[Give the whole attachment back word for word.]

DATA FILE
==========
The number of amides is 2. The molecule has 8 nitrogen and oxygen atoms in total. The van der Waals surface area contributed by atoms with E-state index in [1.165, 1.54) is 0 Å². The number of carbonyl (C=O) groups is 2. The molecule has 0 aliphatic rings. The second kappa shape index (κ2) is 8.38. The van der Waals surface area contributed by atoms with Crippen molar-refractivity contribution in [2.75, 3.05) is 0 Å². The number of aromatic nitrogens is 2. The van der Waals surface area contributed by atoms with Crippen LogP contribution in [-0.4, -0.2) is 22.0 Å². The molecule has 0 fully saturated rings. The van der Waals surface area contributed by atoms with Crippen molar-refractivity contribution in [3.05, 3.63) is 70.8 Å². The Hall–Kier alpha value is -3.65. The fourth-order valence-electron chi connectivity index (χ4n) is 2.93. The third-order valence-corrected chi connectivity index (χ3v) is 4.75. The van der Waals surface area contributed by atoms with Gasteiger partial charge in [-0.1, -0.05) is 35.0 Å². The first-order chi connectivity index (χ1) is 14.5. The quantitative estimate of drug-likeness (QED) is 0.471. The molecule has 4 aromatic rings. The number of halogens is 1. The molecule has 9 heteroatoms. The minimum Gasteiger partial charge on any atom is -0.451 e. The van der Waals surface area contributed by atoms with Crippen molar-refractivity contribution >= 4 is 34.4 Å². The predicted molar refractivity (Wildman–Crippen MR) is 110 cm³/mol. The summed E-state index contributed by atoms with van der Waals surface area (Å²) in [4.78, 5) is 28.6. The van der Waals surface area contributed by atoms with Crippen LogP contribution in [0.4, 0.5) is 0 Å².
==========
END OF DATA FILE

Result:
The number of amides is 2. The molecule has 8 nitrogen and oxygen atoms in total. The van der Waals surface area contributed by atoms with E-state index in [1.165, 1.54) is 0 Å². The number of carbonyl (C=O) groups is 2. The molecule has 0 aliphatic rings. The second kappa shape index (κ2) is 8.38. The van der Waals surface area contributed by atoms with Crippen molar-refractivity contribution in [2.75, 3.05) is 0 Å². The number of aromatic nitrogens is 2. The van der Waals surface area contributed by atoms with Crippen LogP contribution in [-0.4, -0.2) is 22.0 Å². The molecule has 0 fully saturated rings. The van der Waals surface area contributed by atoms with Crippen molar-refractivity contribution in [3.05, 3.63) is 70.8 Å². The Hall–Kier alpha value is -3.65. The fourth-order valence-electron chi connectivity index (χ4n) is 2.93. The third-order valence-corrected chi connectivity index (χ3v) is 4.75. The van der Waals surface area contributed by atoms with Gasteiger partial charge in [-0.1, -0.05) is 35.0 Å². The first-order chi connectivity index (χ1) is 14.5. The quantitative estimate of drug-likeness (QED) is 0.471. The molecule has 4 aromatic rings. The number of halogens is 1. The molecule has 9 heteroatoms. The minimum Gasteiger partial charge on any atom is -0.451 e. The van der Waals surface area contributed by atoms with Crippen molar-refractivity contribution >= 4 is 34.4 Å². The predicted molar refractivity (Wildman–Crippen MR) is 110 cm³/mol. The summed E-state index contributed by atoms with van der Waals surface area (Å²) in [4.78, 5) is 28.6. The van der Waals surface area contributed by atoms with Crippen LogP contribution in [0.4, 0.5) is 0 Å².